ISIL is putting the distortions in the reading of the Holy Quran into practise, without any false pretences, diplomacy or political correctness. They are not hiding that they believe in forceful coercion as a means to spread Islam all over the world. They are not shying away from killing anyone who does not follow their dogma. This is their interpretation of the Book.
The problem does not stem from ISIL any more than it does from Al-Qaeda, the Talibans, Wahhabism, the MB or the Salafists. It is not in the so-called US-created groups and America and Israel cannot be held accountable for such a belief system. The problem is not in a handful of radicals tainting the image of Islam either, the problem is in the fact that the concepts of Fateh and Jihad have not been addressed and properly explained to Muslims by Muslim clergy. Historically, the militarised version was perhaps employed strategically, but right now, no one is prepared to revisit those definitions.
What is more specifically dangerous about ISIL is that it is bringing home stories of “victory”. For a very long time Muslims have heard stories of defeat and suppression. Wahhabism has been based on reclaiming the former glory. Their misinterpretation of the Book compels them to believe that there is indeed such a moment of global military conquest, and that when Muslims hear the “call”, they will have to stand up and fight. ISIL is giving emotionally-vulnerable Muslims the signs that it is the one to lead such conquest. This is why in the eyes of ISIL, all Muslim youths, the whole billion of them are potential recruits.
When and if such a massive recruitment is initiated on a large scale, Muslim youths will be forced to join if not willingly they will be drawn by intimidation and fear of them and their families and property being targeted by ISIS and its supporters. If they do not join, they will be branded as traitors and their blood and property will be forfeit. Most at risk will be Muslims who will actively oppose ISIS and stand up against it. This is already happening in areas under ISIS control.
For an in-home Muslim resolution, Muslims will need to read the Holy Quran properly and listen carefully to its subtle meanings; even if this means having to challenge some existing interpretations that have been taken for granted.
Certainly, without willing and able financiers, organisations like ISIL cannot pose wide-spread danger. But such interested “investors” are not hard to find. After all, there is a whole potential army there that is ready to fight and die, and its soldiers can easily be manipulated should the interested financier know how to play his cards correctly. These soldiers do run with money, but money is only the catalyst, the recruitment magnet and drive is within archaic and distorted Islam.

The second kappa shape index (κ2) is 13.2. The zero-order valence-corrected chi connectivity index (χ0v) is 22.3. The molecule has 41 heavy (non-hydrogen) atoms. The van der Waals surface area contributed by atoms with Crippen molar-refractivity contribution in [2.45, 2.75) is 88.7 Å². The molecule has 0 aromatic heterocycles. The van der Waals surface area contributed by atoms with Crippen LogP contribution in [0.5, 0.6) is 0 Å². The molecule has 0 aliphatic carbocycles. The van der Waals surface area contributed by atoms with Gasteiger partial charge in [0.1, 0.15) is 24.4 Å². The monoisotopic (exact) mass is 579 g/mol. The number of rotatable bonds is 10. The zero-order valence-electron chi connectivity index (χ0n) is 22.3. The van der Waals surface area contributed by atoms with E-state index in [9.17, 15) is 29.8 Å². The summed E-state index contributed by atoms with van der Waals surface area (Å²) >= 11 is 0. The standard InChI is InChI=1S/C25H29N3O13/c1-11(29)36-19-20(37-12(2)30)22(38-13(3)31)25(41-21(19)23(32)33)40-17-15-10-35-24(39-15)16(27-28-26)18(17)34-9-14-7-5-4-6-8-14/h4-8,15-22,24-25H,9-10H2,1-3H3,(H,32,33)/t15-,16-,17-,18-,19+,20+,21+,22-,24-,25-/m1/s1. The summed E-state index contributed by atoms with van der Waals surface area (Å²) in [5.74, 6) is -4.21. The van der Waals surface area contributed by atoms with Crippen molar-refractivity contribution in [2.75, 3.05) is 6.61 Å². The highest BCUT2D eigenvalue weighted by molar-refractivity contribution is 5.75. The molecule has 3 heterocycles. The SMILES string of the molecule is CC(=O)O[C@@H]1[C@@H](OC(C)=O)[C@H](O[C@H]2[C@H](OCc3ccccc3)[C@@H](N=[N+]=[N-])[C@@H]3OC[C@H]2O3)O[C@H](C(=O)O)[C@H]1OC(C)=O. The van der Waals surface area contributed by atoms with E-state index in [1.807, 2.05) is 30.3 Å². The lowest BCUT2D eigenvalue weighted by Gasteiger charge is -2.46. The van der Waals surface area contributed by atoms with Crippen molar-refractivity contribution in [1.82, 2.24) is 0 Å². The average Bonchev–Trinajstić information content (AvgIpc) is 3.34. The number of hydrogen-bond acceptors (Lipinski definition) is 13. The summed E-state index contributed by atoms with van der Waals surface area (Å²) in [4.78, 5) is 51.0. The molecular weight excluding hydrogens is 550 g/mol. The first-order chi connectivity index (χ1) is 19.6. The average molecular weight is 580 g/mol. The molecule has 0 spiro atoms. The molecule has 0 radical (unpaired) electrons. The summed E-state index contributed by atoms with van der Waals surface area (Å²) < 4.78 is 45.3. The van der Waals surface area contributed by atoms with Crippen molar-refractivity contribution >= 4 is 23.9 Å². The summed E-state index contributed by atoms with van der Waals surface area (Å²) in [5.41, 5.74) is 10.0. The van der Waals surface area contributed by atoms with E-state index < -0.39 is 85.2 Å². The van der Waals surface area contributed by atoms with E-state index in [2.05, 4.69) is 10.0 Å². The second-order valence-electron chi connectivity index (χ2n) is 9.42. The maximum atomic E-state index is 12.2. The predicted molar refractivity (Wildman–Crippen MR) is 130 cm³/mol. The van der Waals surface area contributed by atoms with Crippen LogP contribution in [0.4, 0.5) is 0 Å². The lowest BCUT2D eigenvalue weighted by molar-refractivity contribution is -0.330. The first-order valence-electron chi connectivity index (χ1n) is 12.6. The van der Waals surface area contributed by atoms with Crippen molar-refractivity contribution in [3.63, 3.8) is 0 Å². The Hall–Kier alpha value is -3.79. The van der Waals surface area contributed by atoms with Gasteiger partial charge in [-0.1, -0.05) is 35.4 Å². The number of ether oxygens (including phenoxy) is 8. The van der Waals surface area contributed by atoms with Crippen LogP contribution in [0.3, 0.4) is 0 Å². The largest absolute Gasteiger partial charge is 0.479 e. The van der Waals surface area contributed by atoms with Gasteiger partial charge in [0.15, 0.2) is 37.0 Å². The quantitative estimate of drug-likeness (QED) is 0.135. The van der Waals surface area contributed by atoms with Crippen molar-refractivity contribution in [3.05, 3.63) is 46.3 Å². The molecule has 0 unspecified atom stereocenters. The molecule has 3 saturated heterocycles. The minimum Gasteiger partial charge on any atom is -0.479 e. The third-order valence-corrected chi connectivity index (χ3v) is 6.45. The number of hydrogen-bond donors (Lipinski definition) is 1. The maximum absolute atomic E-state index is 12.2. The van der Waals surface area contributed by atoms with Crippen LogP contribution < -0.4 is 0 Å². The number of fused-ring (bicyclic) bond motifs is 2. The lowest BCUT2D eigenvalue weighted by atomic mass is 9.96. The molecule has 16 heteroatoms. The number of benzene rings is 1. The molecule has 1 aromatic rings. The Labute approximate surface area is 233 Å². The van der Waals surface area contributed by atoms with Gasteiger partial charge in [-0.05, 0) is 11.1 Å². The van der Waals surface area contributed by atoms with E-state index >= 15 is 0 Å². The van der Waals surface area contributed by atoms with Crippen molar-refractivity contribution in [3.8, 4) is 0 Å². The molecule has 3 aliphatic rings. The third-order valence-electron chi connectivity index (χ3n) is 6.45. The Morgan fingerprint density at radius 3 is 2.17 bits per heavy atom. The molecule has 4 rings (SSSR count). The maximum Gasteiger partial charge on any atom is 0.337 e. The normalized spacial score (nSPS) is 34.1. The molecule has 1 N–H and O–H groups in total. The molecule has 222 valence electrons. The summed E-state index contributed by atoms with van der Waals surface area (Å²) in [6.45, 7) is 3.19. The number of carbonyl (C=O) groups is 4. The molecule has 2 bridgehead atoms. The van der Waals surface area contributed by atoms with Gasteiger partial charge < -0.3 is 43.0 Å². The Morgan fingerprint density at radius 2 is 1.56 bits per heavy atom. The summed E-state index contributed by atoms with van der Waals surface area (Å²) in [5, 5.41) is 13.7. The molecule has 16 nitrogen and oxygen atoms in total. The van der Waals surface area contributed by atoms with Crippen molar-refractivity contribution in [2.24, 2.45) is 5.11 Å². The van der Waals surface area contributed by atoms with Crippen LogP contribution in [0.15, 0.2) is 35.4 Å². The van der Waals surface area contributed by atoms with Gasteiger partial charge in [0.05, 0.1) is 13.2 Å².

Try to convince Arab activists who are standing up against ISIL in Syria that the underlying problem is within some false Quranic interpretations, and they will scorn you and tell you that it is all America’s doing. In doing this, not only they would be refusing to see reality, but they are also diverting attention from the main culprit and allowing it to continue to fester under cover.
In the West, try to criticize the reluctance of Muslim clerics in resolving the problem, and an army of well-intentioned sympathizers who genuinely care about peace and freedom of expression will be scrambling to defend freedom of worship, but they have no idea what jihadi recruiters are doing with this freedom and how much poison they are injecting into the minds of Muslim youths.
This time in history is like the time of the crusaders of Christianity; replacing Christianity with Islam. But, no one will admit it and no one in the West wants to be accused of being Islamophobic and no Mulsim cleric wants to be branded a heretic for challenging ancient interpretations. And for as long as the problem is not identified by those who are making claims that they are intending to deal with it, they will all fail.
Back to where this article started, understanding the nature of the beast only solves half the problem. The next pertinent question to ask would be who is morally qualified to oppose ISIL and by which means? Who can guarantee that exposing the driving force of ISIL is not going to give some anti-Muslim bigots enough reason to wage massacres against Muslims, all Muslims, including those who would never take up arms, even non-practising Muslims, wherever they can be found, cornered or outnumbered? What assurance can one have that such atrocities will not reach those who “look like Muslims” or identified as Muslims? Such repercussions have happened in the recent past.
But will more people get killed if ISIL is allowed to operate under wider Muslim tacit silence if this potentially highly dangerous issue is not brought out to the open? No one knows. I have painstakingly toiled and agonised over this and wondered for a long time as to what I should do, and all I can say is that I have had only good intentions in writing and publishing this, and God is my witness.